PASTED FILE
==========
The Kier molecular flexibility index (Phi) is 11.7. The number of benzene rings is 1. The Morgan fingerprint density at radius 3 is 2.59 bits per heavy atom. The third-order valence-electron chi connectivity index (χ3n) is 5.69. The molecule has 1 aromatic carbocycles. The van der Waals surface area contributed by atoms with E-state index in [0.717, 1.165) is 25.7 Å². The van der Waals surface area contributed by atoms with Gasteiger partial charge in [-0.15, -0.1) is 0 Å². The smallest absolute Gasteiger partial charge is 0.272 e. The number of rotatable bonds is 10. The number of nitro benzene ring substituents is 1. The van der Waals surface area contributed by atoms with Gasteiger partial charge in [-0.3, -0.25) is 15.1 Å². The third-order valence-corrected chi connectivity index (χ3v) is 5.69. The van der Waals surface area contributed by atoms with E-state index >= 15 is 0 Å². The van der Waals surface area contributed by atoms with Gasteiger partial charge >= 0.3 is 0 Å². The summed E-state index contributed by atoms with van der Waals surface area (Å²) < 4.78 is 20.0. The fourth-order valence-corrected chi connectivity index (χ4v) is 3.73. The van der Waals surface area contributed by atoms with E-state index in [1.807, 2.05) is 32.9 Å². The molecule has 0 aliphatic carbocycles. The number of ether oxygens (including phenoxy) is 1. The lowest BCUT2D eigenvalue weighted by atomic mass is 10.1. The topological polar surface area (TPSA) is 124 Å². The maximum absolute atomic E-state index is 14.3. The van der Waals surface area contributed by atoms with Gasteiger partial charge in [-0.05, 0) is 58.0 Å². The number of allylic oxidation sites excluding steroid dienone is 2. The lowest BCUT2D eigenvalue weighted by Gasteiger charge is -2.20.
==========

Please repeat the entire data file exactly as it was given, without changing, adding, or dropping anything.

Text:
The Kier molecular flexibility index (Phi) is 11.7. The number of benzene rings is 1. The Morgan fingerprint density at radius 3 is 2.59 bits per heavy atom. The third-order valence-electron chi connectivity index (χ3n) is 5.69. The molecule has 1 aromatic carbocycles. The van der Waals surface area contributed by atoms with E-state index in [0.717, 1.165) is 25.7 Å². The van der Waals surface area contributed by atoms with Gasteiger partial charge in [-0.15, -0.1) is 0 Å². The smallest absolute Gasteiger partial charge is 0.272 e. The number of rotatable bonds is 10. The number of nitro benzene ring substituents is 1. The van der Waals surface area contributed by atoms with Gasteiger partial charge in [-0.3, -0.25) is 15.1 Å². The third-order valence-corrected chi connectivity index (χ3v) is 5.69. The van der Waals surface area contributed by atoms with E-state index >= 15 is 0 Å². The van der Waals surface area contributed by atoms with Gasteiger partial charge >= 0.3 is 0 Å². The summed E-state index contributed by atoms with van der Waals surface area (Å²) < 4.78 is 20.0. The fourth-order valence-corrected chi connectivity index (χ4v) is 3.73. The van der Waals surface area contributed by atoms with E-state index in [1.807, 2.05) is 32.9 Å². The molecule has 0 aliphatic carbocycles. The number of ether oxygens (including phenoxy) is 1. The lowest BCUT2D eigenvalue weighted by atomic mass is 10.1. The topological polar surface area (TPSA) is 124 Å². The maximum absolute atomic E-state index is 14.3. The van der Waals surface area contributed by atoms with Gasteiger partial charge in [-0.05, 0) is 58.0 Å². The number of allylic oxidation sites excluding steroid dienone is 2. The lowest BCUT2D eigenvalue weighted by Gasteiger charge is -2.20.